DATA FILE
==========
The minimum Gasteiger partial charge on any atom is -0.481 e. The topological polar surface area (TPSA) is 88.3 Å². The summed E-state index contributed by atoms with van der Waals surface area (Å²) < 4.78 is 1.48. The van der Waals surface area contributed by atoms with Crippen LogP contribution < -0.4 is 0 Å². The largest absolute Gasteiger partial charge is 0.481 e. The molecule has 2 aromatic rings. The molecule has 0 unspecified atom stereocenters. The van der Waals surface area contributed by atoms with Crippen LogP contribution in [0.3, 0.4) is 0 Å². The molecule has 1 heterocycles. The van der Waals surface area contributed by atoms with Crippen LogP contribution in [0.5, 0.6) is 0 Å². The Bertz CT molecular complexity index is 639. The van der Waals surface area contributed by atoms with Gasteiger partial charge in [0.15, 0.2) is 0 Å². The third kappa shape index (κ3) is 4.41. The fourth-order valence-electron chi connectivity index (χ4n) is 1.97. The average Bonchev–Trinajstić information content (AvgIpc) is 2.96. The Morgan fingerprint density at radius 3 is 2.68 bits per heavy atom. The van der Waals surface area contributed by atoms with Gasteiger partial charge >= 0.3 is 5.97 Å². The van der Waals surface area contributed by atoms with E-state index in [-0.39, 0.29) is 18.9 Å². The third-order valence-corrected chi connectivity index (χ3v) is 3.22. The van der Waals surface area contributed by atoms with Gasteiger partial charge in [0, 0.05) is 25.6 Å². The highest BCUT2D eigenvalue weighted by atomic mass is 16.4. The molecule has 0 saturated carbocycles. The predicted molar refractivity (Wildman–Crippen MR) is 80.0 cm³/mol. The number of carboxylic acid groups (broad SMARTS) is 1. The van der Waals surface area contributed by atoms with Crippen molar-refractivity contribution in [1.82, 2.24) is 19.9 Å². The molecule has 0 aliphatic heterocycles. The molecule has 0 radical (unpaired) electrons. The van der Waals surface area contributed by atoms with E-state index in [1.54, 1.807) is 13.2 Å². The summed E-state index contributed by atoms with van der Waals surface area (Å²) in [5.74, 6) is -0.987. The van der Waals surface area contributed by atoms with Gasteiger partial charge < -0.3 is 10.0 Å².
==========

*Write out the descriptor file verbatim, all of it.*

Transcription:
The minimum Gasteiger partial charge on any atom is -0.481 e. The topological polar surface area (TPSA) is 88.3 Å². The summed E-state index contributed by atoms with van der Waals surface area (Å²) < 4.78 is 1.48. The van der Waals surface area contributed by atoms with Crippen LogP contribution < -0.4 is 0 Å². The largest absolute Gasteiger partial charge is 0.481 e. The molecule has 2 aromatic rings. The molecule has 0 unspecified atom stereocenters. The van der Waals surface area contributed by atoms with Crippen LogP contribution in [0.3, 0.4) is 0 Å². The molecule has 1 heterocycles. The van der Waals surface area contributed by atoms with Crippen LogP contribution in [0.5, 0.6) is 0 Å². The Bertz CT molecular complexity index is 639. The van der Waals surface area contributed by atoms with Gasteiger partial charge in [0.15, 0.2) is 0 Å². The third kappa shape index (κ3) is 4.41. The fourth-order valence-electron chi connectivity index (χ4n) is 1.97. The average Bonchev–Trinajstić information content (AvgIpc) is 2.96. The Morgan fingerprint density at radius 3 is 2.68 bits per heavy atom. The van der Waals surface area contributed by atoms with Gasteiger partial charge >= 0.3 is 5.97 Å². The van der Waals surface area contributed by atoms with E-state index in [-0.39, 0.29) is 18.9 Å². The third-order valence-corrected chi connectivity index (χ3v) is 3.22. The van der Waals surface area contributed by atoms with Gasteiger partial charge in [0, 0.05) is 25.6 Å². The highest BCUT2D eigenvalue weighted by atomic mass is 16.4. The molecule has 0 saturated carbocycles. The predicted molar refractivity (Wildman–Crippen MR) is 80.0 cm³/mol. The number of carboxylic acid groups (broad SMARTS) is 1. The van der Waals surface area contributed by atoms with Crippen molar-refractivity contribution in [1.82, 2.24) is 19.9 Å². The molecule has 0 aliphatic heterocycles. The molecule has 0 radical (unpaired) electrons. The van der Waals surface area contributed by atoms with E-state index in [1.54, 1.807) is 13.2 Å². The summed E-state index contributed by atoms with van der Waals surface area (Å²) in [5.74, 6) is -0.987. The van der Waals surface area contributed by atoms with Gasteiger partial charge < -0.3 is 10.0 Å².